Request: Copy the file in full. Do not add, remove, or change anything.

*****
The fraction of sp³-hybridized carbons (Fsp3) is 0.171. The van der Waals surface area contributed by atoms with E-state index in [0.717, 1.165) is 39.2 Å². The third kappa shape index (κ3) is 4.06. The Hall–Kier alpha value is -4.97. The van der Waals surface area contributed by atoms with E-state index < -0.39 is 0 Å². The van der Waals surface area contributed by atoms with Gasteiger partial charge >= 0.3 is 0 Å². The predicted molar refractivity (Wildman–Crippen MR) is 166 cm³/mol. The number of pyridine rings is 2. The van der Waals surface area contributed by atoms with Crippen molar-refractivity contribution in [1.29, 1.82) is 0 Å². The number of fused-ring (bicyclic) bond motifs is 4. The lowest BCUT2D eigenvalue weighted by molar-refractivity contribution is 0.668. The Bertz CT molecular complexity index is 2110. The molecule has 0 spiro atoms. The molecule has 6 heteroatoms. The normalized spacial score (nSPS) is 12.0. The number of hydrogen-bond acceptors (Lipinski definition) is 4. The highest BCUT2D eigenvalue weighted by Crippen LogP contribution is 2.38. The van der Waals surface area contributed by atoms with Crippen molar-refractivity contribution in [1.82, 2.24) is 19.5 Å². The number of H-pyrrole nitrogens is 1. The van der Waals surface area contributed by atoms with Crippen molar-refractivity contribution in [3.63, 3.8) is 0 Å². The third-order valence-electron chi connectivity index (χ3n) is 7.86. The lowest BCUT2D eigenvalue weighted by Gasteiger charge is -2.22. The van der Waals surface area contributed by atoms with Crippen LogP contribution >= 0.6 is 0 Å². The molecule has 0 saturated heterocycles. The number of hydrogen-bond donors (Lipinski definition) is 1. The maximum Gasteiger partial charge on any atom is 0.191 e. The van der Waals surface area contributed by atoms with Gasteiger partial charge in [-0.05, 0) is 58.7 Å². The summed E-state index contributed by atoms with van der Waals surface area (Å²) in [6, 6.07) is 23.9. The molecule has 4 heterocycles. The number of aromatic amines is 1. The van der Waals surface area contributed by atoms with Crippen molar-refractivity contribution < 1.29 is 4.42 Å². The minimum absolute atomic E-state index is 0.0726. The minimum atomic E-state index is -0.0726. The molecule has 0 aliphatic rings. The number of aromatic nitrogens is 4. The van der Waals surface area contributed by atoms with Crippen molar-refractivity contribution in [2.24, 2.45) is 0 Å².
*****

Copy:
The fraction of sp³-hybridized carbons (Fsp3) is 0.171. The van der Waals surface area contributed by atoms with E-state index in [0.717, 1.165) is 39.2 Å². The third kappa shape index (κ3) is 4.06. The Hall–Kier alpha value is -4.97. The van der Waals surface area contributed by atoms with E-state index < -0.39 is 0 Å². The van der Waals surface area contributed by atoms with Gasteiger partial charge >= 0.3 is 0 Å². The predicted molar refractivity (Wildman–Crippen MR) is 166 cm³/mol. The number of pyridine rings is 2. The van der Waals surface area contributed by atoms with Crippen molar-refractivity contribution in [1.29, 1.82) is 0 Å². The number of fused-ring (bicyclic) bond motifs is 4. The lowest BCUT2D eigenvalue weighted by molar-refractivity contribution is 0.668. The Bertz CT molecular complexity index is 2110. The molecule has 0 spiro atoms. The molecule has 6 heteroatoms. The normalized spacial score (nSPS) is 12.0. The number of hydrogen-bond acceptors (Lipinski definition) is 4. The highest BCUT2D eigenvalue weighted by Crippen LogP contribution is 2.38. The van der Waals surface area contributed by atoms with Crippen molar-refractivity contribution in [1.82, 2.24) is 19.5 Å². The number of H-pyrrole nitrogens is 1. The van der Waals surface area contributed by atoms with Crippen molar-refractivity contribution in [3.63, 3.8) is 0 Å². The third-order valence-electron chi connectivity index (χ3n) is 7.86. The lowest BCUT2D eigenvalue weighted by Gasteiger charge is -2.22. The van der Waals surface area contributed by atoms with Crippen LogP contribution >= 0.6 is 0 Å². The molecule has 0 saturated heterocycles. The number of hydrogen-bond donors (Lipinski definition) is 1. The maximum Gasteiger partial charge on any atom is 0.191 e. The van der Waals surface area contributed by atoms with Gasteiger partial charge in [-0.05, 0) is 58.7 Å². The summed E-state index contributed by atoms with van der Waals surface area (Å²) in [6, 6.07) is 23.9. The molecule has 4 heterocycles. The number of aromatic amines is 1. The van der Waals surface area contributed by atoms with Crippen molar-refractivity contribution < 1.29 is 4.42 Å². The minimum absolute atomic E-state index is 0.0726. The minimum atomic E-state index is -0.0726. The molecule has 0 aliphatic rings. The number of aromatic nitrogens is 4. The van der Waals surface area contributed by atoms with Crippen molar-refractivity contribution in [2.24, 2.45) is 0 Å².